You Won’t Marry Us
Several African friends told me that their parents would kill them if they brought home an akata.
Now, again, I understand the reasoning behind it. You want to preserve your culture and marry someone from the same tribe, if not the same country as you.
That’s no different from all the other nations in the world who like to marry their own.
Yet, and this references the points I made before, along with this comes an attitude of superiority and the belief of stereotypes. And many Africans assume that they’d have nothing in common with a Black American because they don’t interact with us enough.
It’s similar to how when certain black men explain why they don’t date black women, it’s often coupled with the negative stereotypes of black women. I don’t date black women because they’re ghetto, have attitudes, and are uneducated. (Although black women, along with Asian women, are the most educated minority group. I’m sleep.)
Similarly, akatas are poor, lazy, and ignorant! *sucks teeth* Why would I date them?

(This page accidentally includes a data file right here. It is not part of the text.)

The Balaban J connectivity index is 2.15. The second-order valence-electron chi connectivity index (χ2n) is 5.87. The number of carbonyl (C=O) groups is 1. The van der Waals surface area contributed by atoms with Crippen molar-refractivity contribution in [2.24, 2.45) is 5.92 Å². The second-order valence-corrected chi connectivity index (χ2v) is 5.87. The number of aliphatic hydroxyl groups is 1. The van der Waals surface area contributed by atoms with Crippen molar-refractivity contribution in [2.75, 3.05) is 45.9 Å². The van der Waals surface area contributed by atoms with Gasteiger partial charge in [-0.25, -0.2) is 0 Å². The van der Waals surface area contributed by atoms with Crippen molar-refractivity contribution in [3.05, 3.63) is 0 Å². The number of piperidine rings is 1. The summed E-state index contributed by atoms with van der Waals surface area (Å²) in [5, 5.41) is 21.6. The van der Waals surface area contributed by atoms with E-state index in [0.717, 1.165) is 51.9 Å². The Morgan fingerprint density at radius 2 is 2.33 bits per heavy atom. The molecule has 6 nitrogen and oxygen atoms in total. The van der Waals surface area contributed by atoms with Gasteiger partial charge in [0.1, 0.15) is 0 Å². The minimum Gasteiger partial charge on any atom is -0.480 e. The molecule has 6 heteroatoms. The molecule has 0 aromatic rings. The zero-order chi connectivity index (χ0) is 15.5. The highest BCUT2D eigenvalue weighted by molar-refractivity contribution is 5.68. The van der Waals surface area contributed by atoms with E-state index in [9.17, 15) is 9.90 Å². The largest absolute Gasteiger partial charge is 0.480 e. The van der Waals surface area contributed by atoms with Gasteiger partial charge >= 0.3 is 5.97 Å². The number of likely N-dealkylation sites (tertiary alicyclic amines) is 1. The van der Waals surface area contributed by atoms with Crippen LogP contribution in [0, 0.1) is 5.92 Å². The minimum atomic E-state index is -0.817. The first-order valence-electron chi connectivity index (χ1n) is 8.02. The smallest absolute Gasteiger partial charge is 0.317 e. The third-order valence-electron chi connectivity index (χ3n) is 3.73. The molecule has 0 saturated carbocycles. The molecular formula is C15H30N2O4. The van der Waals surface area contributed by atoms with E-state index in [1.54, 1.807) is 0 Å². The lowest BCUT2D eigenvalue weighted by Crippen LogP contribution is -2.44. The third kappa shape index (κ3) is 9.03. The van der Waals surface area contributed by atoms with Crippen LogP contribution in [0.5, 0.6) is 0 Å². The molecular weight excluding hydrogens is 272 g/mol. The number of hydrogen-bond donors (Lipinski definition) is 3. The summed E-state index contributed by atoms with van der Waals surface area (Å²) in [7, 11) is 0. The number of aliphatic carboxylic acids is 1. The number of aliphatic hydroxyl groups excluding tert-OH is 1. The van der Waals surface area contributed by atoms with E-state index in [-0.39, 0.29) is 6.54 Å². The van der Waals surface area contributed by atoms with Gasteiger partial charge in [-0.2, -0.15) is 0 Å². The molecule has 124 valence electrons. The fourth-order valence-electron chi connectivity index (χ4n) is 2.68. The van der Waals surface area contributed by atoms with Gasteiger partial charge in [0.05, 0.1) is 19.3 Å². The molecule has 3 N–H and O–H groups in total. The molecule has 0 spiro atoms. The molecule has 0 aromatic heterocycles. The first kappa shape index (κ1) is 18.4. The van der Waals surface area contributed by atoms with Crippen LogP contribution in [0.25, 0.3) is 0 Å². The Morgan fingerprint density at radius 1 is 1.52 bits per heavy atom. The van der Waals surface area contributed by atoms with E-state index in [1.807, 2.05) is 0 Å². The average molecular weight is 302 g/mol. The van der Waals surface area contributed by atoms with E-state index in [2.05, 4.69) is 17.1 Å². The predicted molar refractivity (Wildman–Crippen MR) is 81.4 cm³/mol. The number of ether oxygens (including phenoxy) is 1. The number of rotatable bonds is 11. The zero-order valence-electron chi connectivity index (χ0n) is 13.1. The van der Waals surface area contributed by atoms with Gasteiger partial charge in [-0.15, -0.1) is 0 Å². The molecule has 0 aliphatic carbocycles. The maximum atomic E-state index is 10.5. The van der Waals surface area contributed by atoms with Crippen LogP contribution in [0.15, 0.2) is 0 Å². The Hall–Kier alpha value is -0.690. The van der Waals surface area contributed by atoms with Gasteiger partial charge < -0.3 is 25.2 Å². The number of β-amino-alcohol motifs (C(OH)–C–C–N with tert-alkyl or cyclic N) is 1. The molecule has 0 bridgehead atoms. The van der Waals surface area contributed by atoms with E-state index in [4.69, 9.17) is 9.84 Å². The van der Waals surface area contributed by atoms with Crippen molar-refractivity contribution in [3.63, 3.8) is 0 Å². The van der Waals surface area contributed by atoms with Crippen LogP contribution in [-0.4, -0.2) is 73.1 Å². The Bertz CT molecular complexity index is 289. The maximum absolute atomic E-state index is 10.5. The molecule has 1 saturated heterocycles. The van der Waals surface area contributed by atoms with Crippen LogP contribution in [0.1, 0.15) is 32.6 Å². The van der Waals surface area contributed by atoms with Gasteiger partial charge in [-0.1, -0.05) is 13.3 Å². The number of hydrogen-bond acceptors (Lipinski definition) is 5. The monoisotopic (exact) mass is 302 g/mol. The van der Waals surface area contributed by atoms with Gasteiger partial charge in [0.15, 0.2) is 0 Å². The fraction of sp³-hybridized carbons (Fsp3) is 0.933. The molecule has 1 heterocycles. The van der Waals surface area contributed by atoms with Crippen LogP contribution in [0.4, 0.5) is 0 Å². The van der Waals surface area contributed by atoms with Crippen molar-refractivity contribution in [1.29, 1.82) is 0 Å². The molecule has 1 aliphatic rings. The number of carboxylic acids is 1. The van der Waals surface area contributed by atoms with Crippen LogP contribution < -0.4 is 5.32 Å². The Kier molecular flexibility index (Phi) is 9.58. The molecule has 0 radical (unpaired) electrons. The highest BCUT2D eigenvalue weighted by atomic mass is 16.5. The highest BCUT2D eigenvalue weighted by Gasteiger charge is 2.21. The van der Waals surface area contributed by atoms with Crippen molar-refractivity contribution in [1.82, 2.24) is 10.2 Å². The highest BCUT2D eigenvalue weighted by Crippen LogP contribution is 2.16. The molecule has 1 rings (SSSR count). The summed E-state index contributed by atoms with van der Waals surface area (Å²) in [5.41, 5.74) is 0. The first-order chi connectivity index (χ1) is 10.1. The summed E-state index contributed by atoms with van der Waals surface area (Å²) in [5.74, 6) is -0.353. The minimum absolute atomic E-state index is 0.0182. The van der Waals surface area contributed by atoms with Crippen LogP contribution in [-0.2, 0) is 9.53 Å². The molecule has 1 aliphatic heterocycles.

Frankly, and I tell my African friends this all the time, it’s not enough good black men as it is to even further limit yourself to good African black men, but to each her own! More for me. (It’s a joke. Laugh.)
One thing’s for certain. If you’re dark-skinned and sexy, Layla’s gonna want to date you whether you’re from New Jersey, Niger, or West Bumbafuck. Dazit.
In The End
I felt the same sense of anger reading Zara Chiron’s article as I imagine she must’ve felt when she read that woman’s comment. One woman doesn’t speak for all Black Americans, though. I don’t think like that and I don’t know anyone who thinks like that because I don’t surround myself with ignorant motherfuckers.
Yet, I read the entire article and respected her opinion. I understand that she was just speaking from her experiences with Black Americans just like I am speaking from mine with Africans.
In the end, we can learn a lot from each other and we already have. As more Africans immigrate to the United States and we interact with each other more and more, we can share our cultures and learn to understand each other better. There is still so much of Africa reminsicent in Black American culture, if you just look. It’s in our music and the way we dance. It’s in our speech. Did you know that Ebonics developed from the merging of African languages and English when African slaves were brought to the U.S. and began speaking English?
If we came together, along with the rest of the African diaspora, what a sight to behold. I hope one day that we can stand side by side and let the sun embrace us. Ain’t no sunburns bihh.
Another amazing article on this subject here.